How the Germans keep a lid on prices

Published in The Age (Melbourne), 14 February 2011

You get a lot more house for your money in Germany and there’s a simple explanation for the stability in the housing market – steady growth in supply.

HOW does this sound? An outside staircase leads up to this modern villa. Built on a near quarter-acre block, it boasts four bedrooms, three bathrooms, floor heating, garage, sauna, pool and a landscaped garden, complete with a fish pond. The suburb is green and leafy, yet it’s only a short trip to the central business district by car or train.

But the best thing is the price: this dream home could be yours for just under $600,000.

”Where is the catch?” you may ask. Well, actually there is one: you would have to pay the price in euros as the house is currently on offer in Germany. Mind you, not in some sleepy village in the Black Forest or near the Baltic Sea. This villa can be found in one of the nicer suburbs of the national capital, Berlin.

International visitors are often stunned by German property prices. Every house and apartment looks like a bargain when compared with similar properties in Australia, Britain or New Zealand.

What you typically pay for a small flat in Ballarat or Wollongong would buy you a decent-sized family home in Cologne or Hanover. And for the price of a detached house in one of Australia’s capital cities, in Germany you would get a property so big you’d probably keep some of the savings and fill your new double garage with a BMW and a Porsche.

So what is it that has kept house prices so stable in Germany? Why do German house hunters get so much more for their money?

An analysis of the German property market shows that low German property prices are not a new phenomenon. We are not looking at a market that had suddenly suffered a big house price crash. Quite the reverse is true: Germany’s housing market has never had a big boom.

Before the global financial crisis, property markets in many countries went red hot with price increases. Between 2000 and 2007, real house prices increased by 94 per cent in Spain, 84 per cent in New Zealand, 80 per cent in Britain and 65 per cent in Australia. In Germany, real house prices actually fell by 18 per cent over the same period.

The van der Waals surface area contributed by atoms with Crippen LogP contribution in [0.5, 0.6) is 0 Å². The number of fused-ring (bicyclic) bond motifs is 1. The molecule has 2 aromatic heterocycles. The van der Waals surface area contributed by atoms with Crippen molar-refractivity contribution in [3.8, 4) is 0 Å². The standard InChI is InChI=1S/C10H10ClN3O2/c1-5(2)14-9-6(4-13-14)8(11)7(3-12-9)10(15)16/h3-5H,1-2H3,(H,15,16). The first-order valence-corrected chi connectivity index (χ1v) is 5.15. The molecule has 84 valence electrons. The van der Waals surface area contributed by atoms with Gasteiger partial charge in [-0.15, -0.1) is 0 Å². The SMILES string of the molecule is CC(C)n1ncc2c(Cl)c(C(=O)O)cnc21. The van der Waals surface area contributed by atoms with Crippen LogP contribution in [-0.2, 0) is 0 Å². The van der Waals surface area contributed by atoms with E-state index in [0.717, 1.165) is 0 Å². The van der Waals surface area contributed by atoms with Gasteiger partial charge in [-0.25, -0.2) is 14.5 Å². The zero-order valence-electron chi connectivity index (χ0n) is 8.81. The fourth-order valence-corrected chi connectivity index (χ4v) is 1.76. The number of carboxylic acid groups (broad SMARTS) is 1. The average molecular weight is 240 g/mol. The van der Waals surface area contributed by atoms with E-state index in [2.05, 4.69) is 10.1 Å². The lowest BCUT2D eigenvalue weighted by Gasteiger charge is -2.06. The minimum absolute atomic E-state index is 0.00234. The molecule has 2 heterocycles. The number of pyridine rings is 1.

Looking at German house prices over an even longer time, they reveal a market characterised by stability. According to Organisation for Economic Co-operation and Development data, German house prices stand slightly below the price level of the early 1970s when adjusted for inflation. In other words, had you bought a house in Germany some 40 years ago, you would have made a loss on your capital investment.

Germany’s long-term house price stability is odd. Where other international property markets have generated booms and busts, bubbles and corrections, Germany has experienced nothing of the kind.

That Germany is so different with regards to house price developments has little to do with the housing needs of its population. As in all other developed countries, Germany had to deal with shrinking household sizes and, until very recently, migration and population ageing also led to a moderate population increase.

What is different about Germany, though, is the supply of housing. Put simply, the Germans have continuously built more houses and flats than other countries. They have also zoned more land for development, even though Germany is one of the most densely populated countries in Europe.

The constant supply of land for development has ensured a steady supply of housing. This, in turn, has not only kept house prices low, it has also prevented any kind of property speculation.

If you know that future housing supply will have a dampening effect on house prices, you will only buy a house if you actually want to live in it. But you wouldn’t regard it as a clever investment; you might even count yourself lucky if you managed to recover your money if you decided to sell your house.

The reason Germany has such strong housing supply is not obvious. Planning and building regulations in Germany are not less complex than elsewhere – if there is one people on earth that knows a thing or two about bureaucracy, it is the Germans.

When it comes to planning for development, however, Germany’s complicated regulations do not matter much. That is because the interests of house buyers, builders, developers and town planners are in sync.

Buyers obviously want to buy something they can afford. Builders and developers would like to provide it to them today rather than tomorrow. And German town planners know that the best way they can help their councils is to make sure that the planning and building process works as smoothly as possible.

German town planners’ enthusiasm for development has a simple explanation. German councils receive large chunks of their budgets from state governments and just how much they receive depends on local population figures and tax revenue generated.

Because there is such a direct link between housing development and the councils’ budgets, town planners try everything they can to lure more inhabitants into their area.

House hunters are potential taxpayers – and so they are treated as clients, not as opponents. Stable house prices are a side effect of this competition for new residents.

In Australia, we have so far tried to ameliorate the effects of our unaffordable housing market only with first-time buyers grants and public housing. To make the whole market much more affordable, perhaps we should copy the German model instead.

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